A former secretary of a Nazi concentration camp, now 96, fled before her trial began in Itzehoe, Germany. She was found a few hours later.

According to the court spokesman, Irmgard Furchner left his home for the aged in the morning before taking flight by taxi.

In the early afternoon, the old woman was found. “I can say that the accused has been found (…) A doctor will establish her capacity to be placed in detention and the Court will determine if the arrest warrant can be executed or if she is spared”, reacted the court spokesperson.

“Complicity in murder in more than 10,000 cases”

Irmgard Furchner was to appear for “complicity in murder in more than 10,000 cases”. The prosecution accuses her of having participated in the murder of detainees in the Stutthof concentration camp, in present-day Poland and the first of its kind outside German territory, where she worked as a typist.

It is also established that Irmgard Furchner was the secretary to the camp commander, Paul Werner Hoppe, between June 1943 and April 1945.

Machine-typed work orders

In this camp near the city of Gdansk, died some 65,000 people, “Jewish detainees, Polish partisans and Soviet prisoners of war,” said the prosecution.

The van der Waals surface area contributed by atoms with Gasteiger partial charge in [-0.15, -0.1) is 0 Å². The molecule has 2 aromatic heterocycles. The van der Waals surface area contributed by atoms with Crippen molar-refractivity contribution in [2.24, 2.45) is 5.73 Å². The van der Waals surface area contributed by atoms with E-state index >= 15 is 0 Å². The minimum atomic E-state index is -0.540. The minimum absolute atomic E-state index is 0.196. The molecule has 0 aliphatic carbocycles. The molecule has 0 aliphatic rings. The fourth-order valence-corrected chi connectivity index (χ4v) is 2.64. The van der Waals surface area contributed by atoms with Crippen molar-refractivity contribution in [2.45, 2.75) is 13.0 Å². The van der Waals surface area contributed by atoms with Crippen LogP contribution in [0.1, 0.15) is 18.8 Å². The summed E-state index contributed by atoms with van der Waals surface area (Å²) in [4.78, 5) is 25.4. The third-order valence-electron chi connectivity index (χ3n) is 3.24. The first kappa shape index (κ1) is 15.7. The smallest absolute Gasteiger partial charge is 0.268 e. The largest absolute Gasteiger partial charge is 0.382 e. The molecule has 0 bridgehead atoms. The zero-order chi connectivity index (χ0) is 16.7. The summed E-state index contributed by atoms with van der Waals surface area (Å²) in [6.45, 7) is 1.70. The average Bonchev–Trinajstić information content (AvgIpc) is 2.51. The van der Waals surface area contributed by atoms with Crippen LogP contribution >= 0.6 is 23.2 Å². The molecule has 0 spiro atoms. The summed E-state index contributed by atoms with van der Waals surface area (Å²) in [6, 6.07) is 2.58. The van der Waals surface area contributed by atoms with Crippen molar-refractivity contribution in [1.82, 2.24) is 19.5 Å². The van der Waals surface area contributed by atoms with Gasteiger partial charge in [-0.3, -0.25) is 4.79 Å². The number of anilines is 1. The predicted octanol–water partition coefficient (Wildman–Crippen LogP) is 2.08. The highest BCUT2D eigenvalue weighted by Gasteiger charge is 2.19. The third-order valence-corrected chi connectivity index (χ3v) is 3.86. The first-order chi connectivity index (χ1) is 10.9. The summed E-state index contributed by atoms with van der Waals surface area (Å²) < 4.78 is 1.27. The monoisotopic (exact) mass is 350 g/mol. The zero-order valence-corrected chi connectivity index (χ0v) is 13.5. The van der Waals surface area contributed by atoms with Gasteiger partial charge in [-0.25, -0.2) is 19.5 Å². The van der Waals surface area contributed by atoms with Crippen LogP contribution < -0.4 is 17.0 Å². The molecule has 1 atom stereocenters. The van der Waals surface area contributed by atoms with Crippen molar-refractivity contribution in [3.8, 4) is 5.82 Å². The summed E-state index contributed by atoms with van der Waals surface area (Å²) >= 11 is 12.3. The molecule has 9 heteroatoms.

According to lawyer Christoph Rückel, who has represented Holocaust survivors for years, “Irmgard Furchner kept all the correspondence of the camp commander”. She would thus have “typed the execution and deportation orders and affixed her initials”.

At the end of a long procedure, justice had estimated in February that the nonagenarian was fit to appear despite her great age. The hearings are scheduled to run until June 2022.

Few women tried for these types of facts

Eight cases involving former employees of the Buchenwald and Ravensbrück camps in particular, are currently being examined by various German prosecutors.

Other proceedings had to be abandoned due to the death of the suspects or their physical inability to be brought to trial.

Germany has so far tried very few women involved in the Nazi machinery. Some 4,000 of them served as guards in concentration camps, according to historians.

From guard to accountant

The jurisprudence of the conviction in 2011 of John Demjanjuk, a guard of the Sobibor camp, to five years in prison, now allows the prosecution of any auxiliary of a concentration camp, from the guard to the accountant.

The trial of Irmgard Furchner is to be followed next week by that of a former guard, now a hundred years old, of the Nazi camp in Sachsenhausen.

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